The Supreme Court of Appeal restated the principles on liability for unlawful competition by the use of the trade secrets of a competitor. Every person is entitled to freely carry on their trade or business in competition with rivals but the competition must remain within lawful bounds. If it involves a wrongful interference with another’s rights as a trader that is a wrong for which an action lies. Unlawful use of confidential information is such a wrong.

There is no closed list of what constitutes unlawful competition. The court helpfully listed the following:

  • Trading in contravention of a statutory prohibition;
  • Fraudulent misrepresentations made by a rival trader as to a competitor’s business or goods;
  • Publication by a rival of injurious falsehoods concerning a business;
  • Passing-off by a rival trader of that trader’s goods or business as that of the competitor;
  • Employment of physical assaults or intimidation designed to prevent a competitor from pursuing their trade;
  • Unfair use of a competitor’s fruits and labour;
  • Misuse of a competitor’s confidential information to advance one’s own business interests and activities at the expense of a competitor;
  • Inducement or procurement of a breach of contract made by the competitor with another person;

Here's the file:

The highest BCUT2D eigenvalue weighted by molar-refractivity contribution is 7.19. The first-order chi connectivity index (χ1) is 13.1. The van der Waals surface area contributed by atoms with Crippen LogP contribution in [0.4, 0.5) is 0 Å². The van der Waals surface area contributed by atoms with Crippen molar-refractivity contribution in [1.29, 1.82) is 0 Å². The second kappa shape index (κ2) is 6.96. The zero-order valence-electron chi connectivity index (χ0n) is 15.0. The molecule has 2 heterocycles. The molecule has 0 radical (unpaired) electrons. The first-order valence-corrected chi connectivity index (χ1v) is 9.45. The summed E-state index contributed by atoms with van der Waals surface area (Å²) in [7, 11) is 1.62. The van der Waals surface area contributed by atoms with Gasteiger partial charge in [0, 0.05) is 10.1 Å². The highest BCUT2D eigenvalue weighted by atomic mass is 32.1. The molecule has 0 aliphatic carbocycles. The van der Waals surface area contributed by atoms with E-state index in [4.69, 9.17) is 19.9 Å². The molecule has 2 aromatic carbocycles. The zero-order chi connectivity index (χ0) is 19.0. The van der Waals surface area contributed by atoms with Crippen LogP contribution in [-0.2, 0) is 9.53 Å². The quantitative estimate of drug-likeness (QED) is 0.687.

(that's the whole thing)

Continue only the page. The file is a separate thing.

• Interference with character merchandising rights.

The case of Pexmart CC v H. Mocke Construction (Pty) Ltd dealt with the misuse of confidential information and trade secrets. The respondent’s business used a specific plastic lining process for steel pipes. A former employee went across to their rivals and started a competing business. According to the evidence the rival was using protectable confidential information regarding the competitor’s process, its machine, intellectual property, techniques and on-site training, technology and the associated know-how and the court found against the rival.

The court also held that the lack of a restraint provision or a written confidentiality agreement involving the former employee did not detract from the enforceable rights of the respondent.